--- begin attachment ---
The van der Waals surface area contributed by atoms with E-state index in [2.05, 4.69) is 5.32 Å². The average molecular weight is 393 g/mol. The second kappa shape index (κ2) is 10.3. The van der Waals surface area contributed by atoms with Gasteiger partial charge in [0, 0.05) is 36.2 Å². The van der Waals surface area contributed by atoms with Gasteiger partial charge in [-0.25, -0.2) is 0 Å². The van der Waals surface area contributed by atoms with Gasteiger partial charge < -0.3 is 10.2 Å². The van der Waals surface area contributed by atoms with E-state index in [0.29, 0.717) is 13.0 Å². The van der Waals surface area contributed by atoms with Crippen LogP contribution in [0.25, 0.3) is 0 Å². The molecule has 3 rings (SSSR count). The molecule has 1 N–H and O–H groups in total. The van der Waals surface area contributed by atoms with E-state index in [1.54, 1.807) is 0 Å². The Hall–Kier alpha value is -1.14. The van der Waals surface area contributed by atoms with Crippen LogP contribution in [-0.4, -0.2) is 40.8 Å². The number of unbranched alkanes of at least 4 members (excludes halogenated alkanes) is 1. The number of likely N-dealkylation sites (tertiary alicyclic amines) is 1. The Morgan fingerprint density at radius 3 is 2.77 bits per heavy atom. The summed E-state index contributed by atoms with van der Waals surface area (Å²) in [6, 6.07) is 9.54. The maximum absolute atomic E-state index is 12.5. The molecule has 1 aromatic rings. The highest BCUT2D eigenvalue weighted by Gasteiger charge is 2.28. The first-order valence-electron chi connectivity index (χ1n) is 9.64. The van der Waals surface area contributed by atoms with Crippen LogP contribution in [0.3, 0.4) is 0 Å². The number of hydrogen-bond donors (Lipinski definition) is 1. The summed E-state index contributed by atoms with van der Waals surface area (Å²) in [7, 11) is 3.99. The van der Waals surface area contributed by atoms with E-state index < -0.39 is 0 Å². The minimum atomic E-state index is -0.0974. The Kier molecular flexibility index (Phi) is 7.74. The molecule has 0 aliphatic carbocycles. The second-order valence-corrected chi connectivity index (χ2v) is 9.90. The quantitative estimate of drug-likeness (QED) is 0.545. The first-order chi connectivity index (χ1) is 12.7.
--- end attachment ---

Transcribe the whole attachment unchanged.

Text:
The van der Waals surface area contributed by atoms with E-state index in [2.05, 4.69) is 5.32 Å². The average molecular weight is 393 g/mol. The second kappa shape index (κ2) is 10.3. The van der Waals surface area contributed by atoms with Gasteiger partial charge in [0, 0.05) is 36.2 Å². The van der Waals surface area contributed by atoms with Gasteiger partial charge in [-0.25, -0.2) is 0 Å². The van der Waals surface area contributed by atoms with Gasteiger partial charge < -0.3 is 10.2 Å². The van der Waals surface area contributed by atoms with E-state index in [0.29, 0.717) is 13.0 Å². The van der Waals surface area contributed by atoms with Crippen LogP contribution in [0.25, 0.3) is 0 Å². The molecule has 3 rings (SSSR count). The molecule has 1 N–H and O–H groups in total. The van der Waals surface area contributed by atoms with E-state index in [1.54, 1.807) is 0 Å². The Hall–Kier alpha value is -1.14. The van der Waals surface area contributed by atoms with Crippen LogP contribution in [-0.4, -0.2) is 40.8 Å². The number of unbranched alkanes of at least 4 members (excludes halogenated alkanes) is 1. The number of likely N-dealkylation sites (tertiary alicyclic amines) is 1. The Morgan fingerprint density at radius 3 is 2.77 bits per heavy atom. The summed E-state index contributed by atoms with van der Waals surface area (Å²) in [6, 6.07) is 9.54. The maximum absolute atomic E-state index is 12.5. The molecule has 1 aromatic rings. The highest BCUT2D eigenvalue weighted by Gasteiger charge is 2.28. The first-order valence-electron chi connectivity index (χ1n) is 9.64. The van der Waals surface area contributed by atoms with Crippen LogP contribution in [0.3, 0.4) is 0 Å². The number of hydrogen-bond donors (Lipinski definition) is 1. The summed E-state index contributed by atoms with van der Waals surface area (Å²) in [7, 11) is 3.99. The van der Waals surface area contributed by atoms with E-state index < -0.39 is 0 Å². The minimum atomic E-state index is -0.0974. The Kier molecular flexibility index (Phi) is 7.74. The molecule has 0 aliphatic carbocycles. The second-order valence-corrected chi connectivity index (χ2v) is 9.90. The quantitative estimate of drug-likeness (QED) is 0.545. The first-order chi connectivity index (χ1) is 12.7.